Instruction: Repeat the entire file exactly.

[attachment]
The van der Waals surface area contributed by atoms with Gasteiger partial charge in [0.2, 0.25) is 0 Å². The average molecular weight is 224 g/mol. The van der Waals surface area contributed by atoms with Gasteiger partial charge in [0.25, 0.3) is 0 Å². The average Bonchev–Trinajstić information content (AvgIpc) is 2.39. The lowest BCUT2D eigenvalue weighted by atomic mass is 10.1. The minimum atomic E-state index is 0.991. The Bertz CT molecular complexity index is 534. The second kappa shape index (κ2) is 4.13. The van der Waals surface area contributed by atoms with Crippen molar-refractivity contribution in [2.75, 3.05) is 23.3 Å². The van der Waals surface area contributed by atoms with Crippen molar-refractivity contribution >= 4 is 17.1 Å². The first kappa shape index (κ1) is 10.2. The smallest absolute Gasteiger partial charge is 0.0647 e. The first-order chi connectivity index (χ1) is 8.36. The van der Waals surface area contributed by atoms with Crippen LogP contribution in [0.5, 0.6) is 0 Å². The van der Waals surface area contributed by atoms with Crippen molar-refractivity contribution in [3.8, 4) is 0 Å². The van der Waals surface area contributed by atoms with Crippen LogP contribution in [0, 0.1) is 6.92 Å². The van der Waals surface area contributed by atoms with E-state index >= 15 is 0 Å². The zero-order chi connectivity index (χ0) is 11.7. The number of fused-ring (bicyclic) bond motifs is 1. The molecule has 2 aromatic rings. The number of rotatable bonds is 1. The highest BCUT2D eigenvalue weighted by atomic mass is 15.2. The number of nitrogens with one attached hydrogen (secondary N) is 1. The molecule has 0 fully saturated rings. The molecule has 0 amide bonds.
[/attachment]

The van der Waals surface area contributed by atoms with Gasteiger partial charge in [0.2, 0.25) is 0 Å². The average molecular weight is 224 g/mol. The van der Waals surface area contributed by atoms with Gasteiger partial charge in [0.25, 0.3) is 0 Å². The average Bonchev–Trinajstić information content (AvgIpc) is 2.39. The lowest BCUT2D eigenvalue weighted by atomic mass is 10.1. The minimum atomic E-state index is 0.991. The Bertz CT molecular complexity index is 534. The second kappa shape index (κ2) is 4.13. The van der Waals surface area contributed by atoms with Crippen molar-refractivity contribution in [2.75, 3.05) is 23.3 Å². The van der Waals surface area contributed by atoms with Crippen molar-refractivity contribution >= 4 is 17.1 Å². The first kappa shape index (κ1) is 10.2. The smallest absolute Gasteiger partial charge is 0.0647 e. The first-order chi connectivity index (χ1) is 8.36. The van der Waals surface area contributed by atoms with Crippen LogP contribution in [0.5, 0.6) is 0 Å². The van der Waals surface area contributed by atoms with Crippen molar-refractivity contribution in [3.8, 4) is 0 Å². The van der Waals surface area contributed by atoms with Crippen LogP contribution in [0, 0.1) is 6.92 Å². The van der Waals surface area contributed by atoms with E-state index >= 15 is 0 Å². The zero-order chi connectivity index (χ0) is 11.7. The number of fused-ring (bicyclic) bond motifs is 1. The molecule has 2 aromatic rings. The number of rotatable bonds is 1. The highest BCUT2D eigenvalue weighted by atomic mass is 15.2. The number of nitrogens with one attached hydrogen (secondary N) is 1. The molecule has 0 fully saturated rings. The molecule has 0 amide bonds.